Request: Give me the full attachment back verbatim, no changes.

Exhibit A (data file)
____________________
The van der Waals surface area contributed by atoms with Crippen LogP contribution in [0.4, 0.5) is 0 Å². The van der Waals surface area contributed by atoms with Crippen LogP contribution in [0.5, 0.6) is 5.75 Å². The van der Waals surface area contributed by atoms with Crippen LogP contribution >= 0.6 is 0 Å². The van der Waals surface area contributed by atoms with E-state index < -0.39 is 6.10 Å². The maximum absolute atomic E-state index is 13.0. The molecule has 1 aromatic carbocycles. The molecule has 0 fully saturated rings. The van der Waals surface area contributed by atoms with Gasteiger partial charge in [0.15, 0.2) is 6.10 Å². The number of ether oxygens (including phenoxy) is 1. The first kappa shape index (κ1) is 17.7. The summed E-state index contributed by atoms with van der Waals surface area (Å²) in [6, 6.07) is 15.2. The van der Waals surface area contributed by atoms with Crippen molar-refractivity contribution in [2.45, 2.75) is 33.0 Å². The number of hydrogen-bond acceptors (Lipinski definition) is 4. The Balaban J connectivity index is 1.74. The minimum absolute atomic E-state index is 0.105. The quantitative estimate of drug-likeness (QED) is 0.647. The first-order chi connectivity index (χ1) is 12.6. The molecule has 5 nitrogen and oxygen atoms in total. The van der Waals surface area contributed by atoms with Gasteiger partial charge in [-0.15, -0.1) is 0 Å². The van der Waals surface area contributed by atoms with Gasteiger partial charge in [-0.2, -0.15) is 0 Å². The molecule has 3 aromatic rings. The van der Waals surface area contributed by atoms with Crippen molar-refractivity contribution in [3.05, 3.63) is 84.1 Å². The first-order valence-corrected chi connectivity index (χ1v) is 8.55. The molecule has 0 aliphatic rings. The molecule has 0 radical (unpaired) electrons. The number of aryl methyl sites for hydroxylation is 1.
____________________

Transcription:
The van der Waals surface area contributed by atoms with Crippen LogP contribution in [0.4, 0.5) is 0 Å². The van der Waals surface area contributed by atoms with Crippen LogP contribution in [0.5, 0.6) is 5.75 Å². The van der Waals surface area contributed by atoms with Crippen LogP contribution >= 0.6 is 0 Å². The van der Waals surface area contributed by atoms with E-state index < -0.39 is 6.10 Å². The maximum absolute atomic E-state index is 13.0. The molecule has 1 aromatic carbocycles. The molecule has 0 fully saturated rings. The van der Waals surface area contributed by atoms with Gasteiger partial charge in [0.15, 0.2) is 6.10 Å². The number of ether oxygens (including phenoxy) is 1. The first kappa shape index (κ1) is 17.7. The summed E-state index contributed by atoms with van der Waals surface area (Å²) in [6, 6.07) is 15.2. The van der Waals surface area contributed by atoms with Crippen molar-refractivity contribution in [2.45, 2.75) is 33.0 Å². The number of hydrogen-bond acceptors (Lipinski definition) is 4. The Balaban J connectivity index is 1.74. The minimum absolute atomic E-state index is 0.105. The quantitative estimate of drug-likeness (QED) is 0.647. The first-order chi connectivity index (χ1) is 12.6. The molecule has 5 nitrogen and oxygen atoms in total. The van der Waals surface area contributed by atoms with Gasteiger partial charge in [-0.15, -0.1) is 0 Å². The van der Waals surface area contributed by atoms with Gasteiger partial charge in [-0.2, -0.15) is 0 Å². The molecule has 3 aromatic rings. The van der Waals surface area contributed by atoms with Crippen molar-refractivity contribution in [3.05, 3.63) is 84.1 Å². The first-order valence-corrected chi connectivity index (χ1v) is 8.55. The molecule has 0 aliphatic rings. The molecule has 0 radical (unpaired) electrons. The number of aryl methyl sites for hydroxylation is 1.